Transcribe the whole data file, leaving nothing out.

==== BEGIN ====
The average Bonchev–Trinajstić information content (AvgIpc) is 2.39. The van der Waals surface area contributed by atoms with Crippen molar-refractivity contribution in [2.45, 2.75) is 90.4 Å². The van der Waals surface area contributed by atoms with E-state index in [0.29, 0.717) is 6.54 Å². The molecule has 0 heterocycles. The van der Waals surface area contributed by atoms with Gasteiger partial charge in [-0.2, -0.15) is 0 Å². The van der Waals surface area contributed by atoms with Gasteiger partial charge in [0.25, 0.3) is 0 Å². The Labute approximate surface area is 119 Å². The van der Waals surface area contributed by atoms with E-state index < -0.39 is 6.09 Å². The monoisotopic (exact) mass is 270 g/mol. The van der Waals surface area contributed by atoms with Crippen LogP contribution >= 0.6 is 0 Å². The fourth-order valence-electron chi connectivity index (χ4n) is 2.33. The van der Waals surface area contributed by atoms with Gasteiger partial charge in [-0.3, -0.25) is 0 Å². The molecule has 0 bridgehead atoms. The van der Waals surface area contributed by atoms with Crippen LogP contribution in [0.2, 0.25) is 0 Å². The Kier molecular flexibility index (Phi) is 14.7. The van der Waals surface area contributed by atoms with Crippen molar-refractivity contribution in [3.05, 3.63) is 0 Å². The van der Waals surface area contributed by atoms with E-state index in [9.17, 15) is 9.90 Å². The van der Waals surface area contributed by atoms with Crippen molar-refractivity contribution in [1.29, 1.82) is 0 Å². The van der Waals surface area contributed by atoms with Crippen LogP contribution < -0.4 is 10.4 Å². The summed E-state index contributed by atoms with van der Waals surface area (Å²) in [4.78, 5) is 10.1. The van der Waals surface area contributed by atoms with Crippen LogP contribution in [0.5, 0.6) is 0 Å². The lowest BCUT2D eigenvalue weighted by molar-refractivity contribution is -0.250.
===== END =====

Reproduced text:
The average Bonchev–Trinajstić information content (AvgIpc) is 2.39. The van der Waals surface area contributed by atoms with Crippen molar-refractivity contribution in [2.45, 2.75) is 90.4 Å². The van der Waals surface area contributed by atoms with E-state index in [0.29, 0.717) is 6.54 Å². The molecule has 0 heterocycles. The van der Waals surface area contributed by atoms with Gasteiger partial charge in [-0.2, -0.15) is 0 Å². The van der Waals surface area contributed by atoms with Gasteiger partial charge in [0.25, 0.3) is 0 Å². The Labute approximate surface area is 119 Å². The van der Waals surface area contributed by atoms with E-state index < -0.39 is 6.09 Å². The monoisotopic (exact) mass is 270 g/mol. The van der Waals surface area contributed by atoms with Crippen LogP contribution >= 0.6 is 0 Å². The fourth-order valence-electron chi connectivity index (χ4n) is 2.33. The van der Waals surface area contributed by atoms with Gasteiger partial charge in [-0.3, -0.25) is 0 Å². The molecule has 0 bridgehead atoms. The van der Waals surface area contributed by atoms with Crippen LogP contribution in [0.2, 0.25) is 0 Å². The Kier molecular flexibility index (Phi) is 14.7. The van der Waals surface area contributed by atoms with Crippen molar-refractivity contribution in [3.05, 3.63) is 0 Å². The van der Waals surface area contributed by atoms with E-state index in [9.17, 15) is 9.90 Å². The van der Waals surface area contributed by atoms with Crippen molar-refractivity contribution in [1.29, 1.82) is 0 Å². The van der Waals surface area contributed by atoms with Crippen LogP contribution < -0.4 is 10.4 Å². The summed E-state index contributed by atoms with van der Waals surface area (Å²) in [4.78, 5) is 10.1. The van der Waals surface area contributed by atoms with Crippen LogP contribution in [0.5, 0.6) is 0 Å². The lowest BCUT2D eigenvalue weighted by molar-refractivity contribution is -0.250.